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The ‘alloyed’ truth: Using the right mix for the job

By Llyn L. Strelau

stock arabesque pendants trio
A trio of arabesque pearl and diamond pendants showing complementary gold colours with pearls: rose gold with pink Chinese freshwater, yellow with pistachio South Sea pearl, and white gold with black South Sea pearl.

Gold and silver have been used to make jewellery for adornment for more than 5000 years. Early jewellers hammered alluvial nuggets of gold and silver found in stream beds into sheets before cutting them into wires and fabricating. For its part, platinum was thought to be a nuisance, as it requires a much higher melting temperature. That said, early South American cultures did hammer alluvial platinum into sheets, incorporating it into jewels a century or more before Europeans discovered how to work with it.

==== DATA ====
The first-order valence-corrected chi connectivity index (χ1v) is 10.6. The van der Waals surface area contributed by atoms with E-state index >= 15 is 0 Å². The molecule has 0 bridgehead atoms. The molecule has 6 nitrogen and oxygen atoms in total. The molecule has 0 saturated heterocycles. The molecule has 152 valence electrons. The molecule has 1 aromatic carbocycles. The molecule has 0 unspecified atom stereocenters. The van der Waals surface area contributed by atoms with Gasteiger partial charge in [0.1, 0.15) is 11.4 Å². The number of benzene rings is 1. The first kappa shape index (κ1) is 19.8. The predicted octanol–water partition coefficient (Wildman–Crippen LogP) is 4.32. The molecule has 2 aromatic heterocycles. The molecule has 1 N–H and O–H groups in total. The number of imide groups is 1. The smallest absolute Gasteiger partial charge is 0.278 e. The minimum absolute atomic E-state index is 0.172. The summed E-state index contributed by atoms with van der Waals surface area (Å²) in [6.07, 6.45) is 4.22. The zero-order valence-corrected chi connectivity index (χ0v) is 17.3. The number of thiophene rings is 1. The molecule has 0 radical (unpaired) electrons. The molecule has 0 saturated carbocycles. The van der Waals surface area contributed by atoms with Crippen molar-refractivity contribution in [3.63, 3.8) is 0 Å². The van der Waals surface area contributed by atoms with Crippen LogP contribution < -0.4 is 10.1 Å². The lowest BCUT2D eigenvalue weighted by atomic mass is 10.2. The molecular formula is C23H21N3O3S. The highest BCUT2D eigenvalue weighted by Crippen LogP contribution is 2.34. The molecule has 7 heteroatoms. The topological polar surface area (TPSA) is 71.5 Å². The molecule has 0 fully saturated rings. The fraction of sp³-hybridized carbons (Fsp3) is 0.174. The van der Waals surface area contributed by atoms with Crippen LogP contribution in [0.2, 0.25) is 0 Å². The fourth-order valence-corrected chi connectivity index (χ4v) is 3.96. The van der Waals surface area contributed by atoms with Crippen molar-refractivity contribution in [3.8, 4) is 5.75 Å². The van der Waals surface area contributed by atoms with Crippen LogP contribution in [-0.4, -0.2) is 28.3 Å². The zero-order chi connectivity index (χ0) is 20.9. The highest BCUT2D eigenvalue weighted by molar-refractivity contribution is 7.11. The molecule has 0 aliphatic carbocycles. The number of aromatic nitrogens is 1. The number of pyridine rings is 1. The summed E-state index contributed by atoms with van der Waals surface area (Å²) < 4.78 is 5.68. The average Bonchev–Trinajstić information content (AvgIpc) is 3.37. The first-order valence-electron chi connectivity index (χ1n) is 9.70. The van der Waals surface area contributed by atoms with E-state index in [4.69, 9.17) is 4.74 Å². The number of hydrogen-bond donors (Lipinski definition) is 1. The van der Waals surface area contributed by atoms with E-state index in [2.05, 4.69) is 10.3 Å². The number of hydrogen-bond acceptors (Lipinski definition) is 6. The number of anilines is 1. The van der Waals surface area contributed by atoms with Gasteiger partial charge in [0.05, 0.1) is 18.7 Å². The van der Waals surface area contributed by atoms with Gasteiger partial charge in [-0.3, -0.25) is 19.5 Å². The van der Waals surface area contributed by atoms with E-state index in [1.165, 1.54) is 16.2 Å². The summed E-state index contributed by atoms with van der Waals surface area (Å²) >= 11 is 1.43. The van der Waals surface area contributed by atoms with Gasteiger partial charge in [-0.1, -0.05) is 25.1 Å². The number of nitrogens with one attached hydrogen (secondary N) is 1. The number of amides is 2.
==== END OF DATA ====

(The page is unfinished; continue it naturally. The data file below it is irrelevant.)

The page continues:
In ancient times, there were only two colour choices where metal was concerned: yellow and white, which back then referred to silver. Before anyone developed refining techniques, metals were used as found, in varying degrees of purity. Jewellery makers worked occasionally with another ‘metal,’ which they called electrum. This was the first (albeit naturally occurring) gold-silver alloy to be used. Early jewellers soon began mixing their own alloys by varying the combination of the two metals.

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